I felt myself smiling back at him, my first smile in well over a week. The muscles in my face felt unfamiliar. He motioned towards a stool and I dropped onto it. “Listen, about the damage . . .”

“Don’t worry. Nothing’s broken.” He turned back to his work, which I now saw was a large headstone upon which he was carving somebody’s details. “In fact, I’m glad you’re here. I have another stone outside that I have to finish today. I could do with a hand getting it in here.”


“Won’t be long.” While he worked, I watched his back, losing myself in the white scar tissue that wallpapered his skin. His shifting muscles, and the blunt sounds of the hammer striking the chisel, retrieved a memory of similar dimensions.

I stood in a street in Hanoi watching a young man, no more than sixteen or seventeen years old and delicate as a doll, carve a grave for his grandfather’s stall.

The letters he carved were perfect: better than I could have written even had I a template to guide me. I fell into the pattern his hands made through the air: tiny olive butterflies darting here and there, chewing away the stone and leaving behind the memory of a man’s life. Then my companion had touched my shoulder and caused me to jump in shock. I remember the boy’s smile, shy and amused, offered without so much as a glimpse up from his art.

The companion hadn’t lasted the holiday. Later I returned to the street to find the boy with the butterfly hands but he was gone as well.

A cough interrupted my reverie. The mason had stopped his carving, and was talking to me once again.

“I’m sorry?” I said. “I was miles away.”

“I asked you if you were looking at something in particular.” He sat facing me, exposing his chest fully to my view.

“I . . . uh . . . um . . .” I avoided his even gaze, feeling a blush begin.

“It’s okay.” He said. “I’m so used to them that I forget how they must look the first time.” He ran a finger along a path of scars. I followed its progress.

“How . . . how did they . . .?” I shadowed his finger with my own.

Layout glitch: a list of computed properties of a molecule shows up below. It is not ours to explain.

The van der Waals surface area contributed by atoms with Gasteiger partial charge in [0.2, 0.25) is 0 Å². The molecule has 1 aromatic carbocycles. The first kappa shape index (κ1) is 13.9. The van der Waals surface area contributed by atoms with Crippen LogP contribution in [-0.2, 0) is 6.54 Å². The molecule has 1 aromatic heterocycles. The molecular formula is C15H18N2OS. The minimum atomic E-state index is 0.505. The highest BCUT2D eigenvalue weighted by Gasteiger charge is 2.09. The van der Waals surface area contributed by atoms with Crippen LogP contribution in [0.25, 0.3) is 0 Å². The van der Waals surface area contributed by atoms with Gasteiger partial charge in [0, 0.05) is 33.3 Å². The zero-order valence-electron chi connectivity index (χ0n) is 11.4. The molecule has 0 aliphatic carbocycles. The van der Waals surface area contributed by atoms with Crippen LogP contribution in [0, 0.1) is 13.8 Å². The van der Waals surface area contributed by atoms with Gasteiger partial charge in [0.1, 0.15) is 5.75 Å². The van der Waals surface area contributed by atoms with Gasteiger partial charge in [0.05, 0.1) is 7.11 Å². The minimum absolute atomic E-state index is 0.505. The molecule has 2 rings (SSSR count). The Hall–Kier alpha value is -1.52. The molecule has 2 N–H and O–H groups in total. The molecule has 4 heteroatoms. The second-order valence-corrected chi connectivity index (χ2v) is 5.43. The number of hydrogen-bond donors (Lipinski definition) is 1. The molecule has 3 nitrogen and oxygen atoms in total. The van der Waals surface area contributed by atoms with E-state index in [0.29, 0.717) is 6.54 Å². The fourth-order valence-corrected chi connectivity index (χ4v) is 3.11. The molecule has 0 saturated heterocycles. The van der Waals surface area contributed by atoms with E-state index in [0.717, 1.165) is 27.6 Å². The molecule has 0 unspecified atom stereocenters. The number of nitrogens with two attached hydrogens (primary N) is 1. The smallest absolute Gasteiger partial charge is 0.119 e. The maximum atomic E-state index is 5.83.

“One of the outcomes of my profession. You’ll see a bit later, I think. Each scar here represents a work completed, and a gift given. Now, are you ready to give me a hand?”

“Huh?” Hypnotised by his voice and slowly moving hand, it took a moment to refocus myself.

“I asked if you were ready.” He stood, and waited patiently for me to come to my senses and do the same. We walked into the yard; he pushing a trolley from the workshop, me with head bowed, shuffling in his wake. He led me over to the corner furthest from the building, stopping before a simple, round-cornered stone.

“This one.”

The stone was nothing special. Simple, even elegant perhaps, the kind of restrained style of which I personally approved. I’ve never been one for ostentation. Then I saw the name that ran across the top, the date of birth below, the all-too-familiar details underneath, the quote from Byron I can recite in my sleep. The space where the date of death would be chiseled in: final, immutable.

“I still have to put that bit in.” His voice came from very far away.

“I . . . whatwhat is this?” I choked from a throat suddenly empty of air. I couldn’t tear my eyes away to show him my sudden terror.

“Something I’ve been working on for a couple of days.” His hand fell on my shoulder, hard and heavy and stone cold. “I wasn’t sure if you’d make it here or not. The way you’ve been driving you might have run off the road anytime, and the path here isn’t always that easy to find. You really have to be looking for it, in one way or another.”